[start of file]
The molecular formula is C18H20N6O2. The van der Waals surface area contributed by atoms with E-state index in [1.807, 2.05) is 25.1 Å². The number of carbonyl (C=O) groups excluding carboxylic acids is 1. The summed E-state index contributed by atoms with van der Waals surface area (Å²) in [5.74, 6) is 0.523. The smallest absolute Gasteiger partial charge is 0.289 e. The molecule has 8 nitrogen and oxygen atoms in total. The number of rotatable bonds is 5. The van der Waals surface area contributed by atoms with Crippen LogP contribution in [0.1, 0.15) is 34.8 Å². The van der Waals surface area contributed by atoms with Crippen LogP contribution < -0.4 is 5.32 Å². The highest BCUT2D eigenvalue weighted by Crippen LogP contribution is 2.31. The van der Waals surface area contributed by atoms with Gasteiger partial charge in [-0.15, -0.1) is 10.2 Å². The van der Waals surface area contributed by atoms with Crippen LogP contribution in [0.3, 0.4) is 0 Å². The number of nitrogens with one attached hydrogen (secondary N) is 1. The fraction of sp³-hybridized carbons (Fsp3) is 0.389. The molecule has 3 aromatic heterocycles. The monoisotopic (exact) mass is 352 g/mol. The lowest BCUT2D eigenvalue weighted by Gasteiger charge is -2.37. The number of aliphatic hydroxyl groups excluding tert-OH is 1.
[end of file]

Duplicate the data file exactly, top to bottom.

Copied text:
The molecular formula is C18H20N6O2. The van der Waals surface area contributed by atoms with E-state index in [1.807, 2.05) is 25.1 Å². The number of carbonyl (C=O) groups excluding carboxylic acids is 1. The summed E-state index contributed by atoms with van der Waals surface area (Å²) in [5.74, 6) is 0.523. The smallest absolute Gasteiger partial charge is 0.289 e. The molecule has 8 nitrogen and oxygen atoms in total. The number of rotatable bonds is 5. The van der Waals surface area contributed by atoms with Crippen LogP contribution in [0.1, 0.15) is 34.8 Å². The van der Waals surface area contributed by atoms with Crippen LogP contribution < -0.4 is 5.32 Å². The highest BCUT2D eigenvalue weighted by Crippen LogP contribution is 2.31. The van der Waals surface area contributed by atoms with Gasteiger partial charge in [-0.15, -0.1) is 10.2 Å². The van der Waals surface area contributed by atoms with Crippen LogP contribution in [0.3, 0.4) is 0 Å². The number of nitrogens with one attached hydrogen (secondary N) is 1. The fraction of sp³-hybridized carbons (Fsp3) is 0.389. The molecule has 3 aromatic heterocycles. The monoisotopic (exact) mass is 352 g/mol. The lowest BCUT2D eigenvalue weighted by Gasteiger charge is -2.37. The number of aliphatic hydroxyl groups excluding tert-OH is 1.